This time, your pet will likely nibble, scratch, and smell the carrier very intently. It will become interested because there’s food inside as well. You may also place some of his familiar toys inside. Allow your pet to climb in, be comfortable, and leave the carrier alone. Do this again the next day.
On day three, take your pet out and give it some treats as soon as it perches on your hand. Pat it and reassure it and then slowly place it inside the carrier without closing it. You’ll see that it will not hesitate to stay inside as long as there are food and some toys.
The next day, do the same thing, but after you place it inside, gently close the zipper or the carrier door. Your pet will surely feel relaxed and won’t find this unusual, but if you sense some tension, don’t pursue it. Just let it get used to it for another more day.
Prepare the carrier
When your pet is finally used to being inside the carrier for a long time, it’s now a good time to take it for a test run. Prepare the carrier as you would when you travel with it. Place the perch and prepare some food, water, and toys and place these inside the pockets.
Most good carriers have removable bases that you can clean after your trip. Clean the carrier’s base and make sure that it is dry before placing it back inside the bag. Place some newspapers or paper towels inside. You may also place the substrate or bedding that your pet is used to so it can help relax him.
Place your pet in
Do the same routine as you did before. Reward your pet after it has climbed on your hand and then place some food inside the carrier. Lift your pet and gently let it perch inside the carrier. If it is used to the feel of the carrier, it won’t mind being inside for a longer period.
Now slowly and gently close the door and take the handle and move with the cage. Your pet will likely become startled, but don’t worry. Just go and take your pet outdoors. You don’t have to go anywhere; just let him feel the air, sunshine, and the happy feeling of being outdoors!
You can take it out in the garden or walk outside in your neighborhood just to show your bird there’s nothing to it. But regularly check for its behavior. It will likely stay quiet and enjoy the show.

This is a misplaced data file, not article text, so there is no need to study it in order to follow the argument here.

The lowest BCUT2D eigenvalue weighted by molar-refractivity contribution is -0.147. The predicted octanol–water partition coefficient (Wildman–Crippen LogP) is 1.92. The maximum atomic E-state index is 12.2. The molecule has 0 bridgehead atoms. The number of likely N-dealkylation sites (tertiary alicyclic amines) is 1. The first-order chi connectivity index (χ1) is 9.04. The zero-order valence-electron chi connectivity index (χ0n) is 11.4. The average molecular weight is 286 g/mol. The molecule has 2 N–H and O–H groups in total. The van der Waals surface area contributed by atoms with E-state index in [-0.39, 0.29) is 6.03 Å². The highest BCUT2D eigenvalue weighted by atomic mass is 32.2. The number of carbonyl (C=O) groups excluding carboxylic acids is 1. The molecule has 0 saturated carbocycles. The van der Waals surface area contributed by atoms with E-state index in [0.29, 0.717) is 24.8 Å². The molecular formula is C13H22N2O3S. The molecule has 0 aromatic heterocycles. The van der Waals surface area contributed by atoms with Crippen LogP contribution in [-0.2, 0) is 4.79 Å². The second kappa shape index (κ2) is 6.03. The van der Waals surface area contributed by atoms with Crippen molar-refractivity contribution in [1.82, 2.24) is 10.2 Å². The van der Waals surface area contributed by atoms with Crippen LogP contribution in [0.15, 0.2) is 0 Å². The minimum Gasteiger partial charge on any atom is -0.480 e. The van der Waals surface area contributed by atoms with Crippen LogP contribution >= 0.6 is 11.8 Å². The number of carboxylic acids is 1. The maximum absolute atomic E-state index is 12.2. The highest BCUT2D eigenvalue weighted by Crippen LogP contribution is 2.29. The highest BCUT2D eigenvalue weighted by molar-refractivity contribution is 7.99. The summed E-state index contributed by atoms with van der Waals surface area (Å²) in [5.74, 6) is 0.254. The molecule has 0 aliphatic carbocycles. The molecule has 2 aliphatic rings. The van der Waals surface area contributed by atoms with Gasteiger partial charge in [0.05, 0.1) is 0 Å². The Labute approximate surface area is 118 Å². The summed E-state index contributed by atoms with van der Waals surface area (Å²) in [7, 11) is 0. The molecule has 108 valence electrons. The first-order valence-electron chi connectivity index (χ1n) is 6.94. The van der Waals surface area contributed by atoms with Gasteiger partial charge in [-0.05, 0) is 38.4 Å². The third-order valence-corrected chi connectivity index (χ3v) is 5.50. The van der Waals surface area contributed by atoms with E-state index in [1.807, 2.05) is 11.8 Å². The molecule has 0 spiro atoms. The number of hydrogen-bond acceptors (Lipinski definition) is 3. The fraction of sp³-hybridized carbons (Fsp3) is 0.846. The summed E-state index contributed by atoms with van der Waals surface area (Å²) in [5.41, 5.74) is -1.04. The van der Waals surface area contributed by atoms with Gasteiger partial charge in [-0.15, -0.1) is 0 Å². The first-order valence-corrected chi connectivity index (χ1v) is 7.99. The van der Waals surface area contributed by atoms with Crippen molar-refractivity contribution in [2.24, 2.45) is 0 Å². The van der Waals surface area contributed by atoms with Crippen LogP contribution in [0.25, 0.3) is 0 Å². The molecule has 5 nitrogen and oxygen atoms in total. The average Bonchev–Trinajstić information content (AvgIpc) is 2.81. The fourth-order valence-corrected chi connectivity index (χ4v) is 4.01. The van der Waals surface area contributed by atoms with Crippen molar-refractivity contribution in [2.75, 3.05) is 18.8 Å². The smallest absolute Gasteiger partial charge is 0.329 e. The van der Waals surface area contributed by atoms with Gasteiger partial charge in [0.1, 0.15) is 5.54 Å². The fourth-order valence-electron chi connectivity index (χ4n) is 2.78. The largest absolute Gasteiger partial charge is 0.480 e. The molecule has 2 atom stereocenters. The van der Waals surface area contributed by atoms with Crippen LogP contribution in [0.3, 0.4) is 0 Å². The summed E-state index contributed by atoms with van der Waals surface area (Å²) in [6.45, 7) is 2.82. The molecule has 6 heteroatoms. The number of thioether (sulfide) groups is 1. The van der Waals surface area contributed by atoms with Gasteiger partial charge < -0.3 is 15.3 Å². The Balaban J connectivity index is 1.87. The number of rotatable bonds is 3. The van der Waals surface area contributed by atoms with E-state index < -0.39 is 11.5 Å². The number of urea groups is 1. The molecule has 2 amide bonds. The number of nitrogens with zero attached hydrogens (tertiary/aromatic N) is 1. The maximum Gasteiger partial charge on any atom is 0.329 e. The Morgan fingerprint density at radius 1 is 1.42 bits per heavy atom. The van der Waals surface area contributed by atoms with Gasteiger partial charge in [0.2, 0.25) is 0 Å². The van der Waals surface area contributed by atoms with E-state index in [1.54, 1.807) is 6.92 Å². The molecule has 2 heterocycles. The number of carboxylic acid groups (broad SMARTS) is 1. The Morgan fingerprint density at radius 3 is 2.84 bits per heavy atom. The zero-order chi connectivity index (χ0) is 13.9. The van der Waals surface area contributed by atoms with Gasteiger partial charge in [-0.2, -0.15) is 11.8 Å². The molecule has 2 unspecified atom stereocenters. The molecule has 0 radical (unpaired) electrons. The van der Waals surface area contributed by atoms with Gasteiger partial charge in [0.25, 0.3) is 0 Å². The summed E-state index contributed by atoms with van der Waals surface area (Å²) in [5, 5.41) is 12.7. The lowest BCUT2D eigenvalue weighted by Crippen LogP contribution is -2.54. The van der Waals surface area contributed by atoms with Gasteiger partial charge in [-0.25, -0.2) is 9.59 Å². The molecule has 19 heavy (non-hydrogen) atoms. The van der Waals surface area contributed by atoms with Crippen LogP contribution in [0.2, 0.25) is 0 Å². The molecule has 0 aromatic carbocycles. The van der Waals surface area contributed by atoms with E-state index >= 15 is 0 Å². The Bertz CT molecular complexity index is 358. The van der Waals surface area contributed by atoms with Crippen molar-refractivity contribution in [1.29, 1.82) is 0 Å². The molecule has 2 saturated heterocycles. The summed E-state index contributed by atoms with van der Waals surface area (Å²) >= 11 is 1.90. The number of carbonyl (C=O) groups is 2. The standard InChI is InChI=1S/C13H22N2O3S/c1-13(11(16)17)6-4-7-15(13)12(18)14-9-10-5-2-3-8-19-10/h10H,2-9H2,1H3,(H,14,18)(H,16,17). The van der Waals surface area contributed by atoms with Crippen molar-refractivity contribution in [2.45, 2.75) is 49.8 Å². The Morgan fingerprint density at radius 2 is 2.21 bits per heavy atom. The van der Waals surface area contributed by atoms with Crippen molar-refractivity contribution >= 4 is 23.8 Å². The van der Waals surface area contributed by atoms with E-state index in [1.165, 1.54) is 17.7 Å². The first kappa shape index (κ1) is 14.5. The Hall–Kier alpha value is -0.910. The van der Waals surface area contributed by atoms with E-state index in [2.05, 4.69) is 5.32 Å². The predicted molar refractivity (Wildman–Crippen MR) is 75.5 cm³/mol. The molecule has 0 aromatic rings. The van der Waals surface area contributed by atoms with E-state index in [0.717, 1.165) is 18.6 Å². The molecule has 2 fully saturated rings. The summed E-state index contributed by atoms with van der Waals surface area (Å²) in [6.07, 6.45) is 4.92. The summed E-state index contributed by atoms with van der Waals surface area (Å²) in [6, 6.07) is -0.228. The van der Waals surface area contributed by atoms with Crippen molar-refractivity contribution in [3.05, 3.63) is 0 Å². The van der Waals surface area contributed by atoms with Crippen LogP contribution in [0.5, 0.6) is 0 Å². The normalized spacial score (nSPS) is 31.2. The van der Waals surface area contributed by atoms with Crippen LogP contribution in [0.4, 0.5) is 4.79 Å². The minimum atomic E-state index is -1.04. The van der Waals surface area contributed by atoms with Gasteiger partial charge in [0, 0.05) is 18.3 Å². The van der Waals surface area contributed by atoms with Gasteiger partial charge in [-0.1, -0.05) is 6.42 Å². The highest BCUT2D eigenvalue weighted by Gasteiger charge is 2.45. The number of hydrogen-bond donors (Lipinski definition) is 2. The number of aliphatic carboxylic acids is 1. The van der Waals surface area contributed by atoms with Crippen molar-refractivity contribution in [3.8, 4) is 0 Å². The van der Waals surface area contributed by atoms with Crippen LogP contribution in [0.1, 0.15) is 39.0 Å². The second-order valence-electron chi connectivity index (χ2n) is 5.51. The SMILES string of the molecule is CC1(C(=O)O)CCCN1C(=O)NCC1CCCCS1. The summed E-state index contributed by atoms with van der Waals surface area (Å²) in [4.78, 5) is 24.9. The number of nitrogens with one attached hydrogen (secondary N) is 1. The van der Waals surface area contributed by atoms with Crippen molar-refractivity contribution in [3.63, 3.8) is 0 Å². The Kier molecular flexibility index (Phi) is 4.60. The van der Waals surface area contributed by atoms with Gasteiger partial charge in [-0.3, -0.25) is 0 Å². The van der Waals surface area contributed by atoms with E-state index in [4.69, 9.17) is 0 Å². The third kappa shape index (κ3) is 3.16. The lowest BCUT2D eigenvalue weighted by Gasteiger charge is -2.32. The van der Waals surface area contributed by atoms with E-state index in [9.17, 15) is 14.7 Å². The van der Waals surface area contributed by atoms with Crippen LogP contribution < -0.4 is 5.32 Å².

Move and go
If your pet has no qualms about your short trip, give it a treat by letting it ride with you in your car. Use a safety harness or buckle him up with the car seat. Most good parrot carriers can be attached to the passenger side of the car for safety.
Start the engine and see if your pet is okay with it. If you sense that there’s something wrong, cancel your trip. You can try again tomorrow. But if he’s okay with it, drive away. You can go to the park, to the mall or the supermarket. As you move along, talk to your pet, give it some treats or water. Let him out once in a while, but make sure that it’s safe and won’t fly away.
Time to take your pet out
As all good things have to end, it’s the first day out has to end too. Place the carrier on a flat surface and remove the other contents first like food, water bottle, and toys. Open the door of the carrier slowly and let your pet out. Don’t place it inside the cage just yet, but gently place it near the carrier. When it has relaxed, take it inside its cage. Give it some food and water and check for unusual behaviors.
Reward, reward, reward
The way to help your pet become adjusted to the parrot carrier is by giving it positive reinforcement and treats. Take note that not all treats are healthy; it’s your responsibility to give your pets healthy treats. Go for organic fruits and vegetables cut into small bite-sized pieces or use pasta or bread.
Aside from treats, you may also use reassuring and encouraging words. Pat your parrot on the head or stroke it’s back. You can also give it its favorite chew toy to play with after traveling inside the parrot carrier.
Getting him ready for longer travels
A trip to the mall, the park or the supermarket is nothing compared to a long airplane flight or a road trip. A longer trip means your pet has to stay inside its carrier for many hours, and this can lead to serious stress if this trip is not properly planned out.
So before you take your pet for a long trip, consider if you need to travel with it. Will it just be better if you leave your pet at home where it would be more comfortable? There are some better options rather than stressing your pet out.
- Leave it home with your family or to people he’s familiar with. It’s better to teach a family member or a friend to care for your pet than tending to a stressed bird!
- Take it to a pet sitter or let a pet sitter come to your home. This is another good option, and you won’t have to bother anyone to care for your pet.
- Take your pet to a bird hotel and spa; it will thank you for it!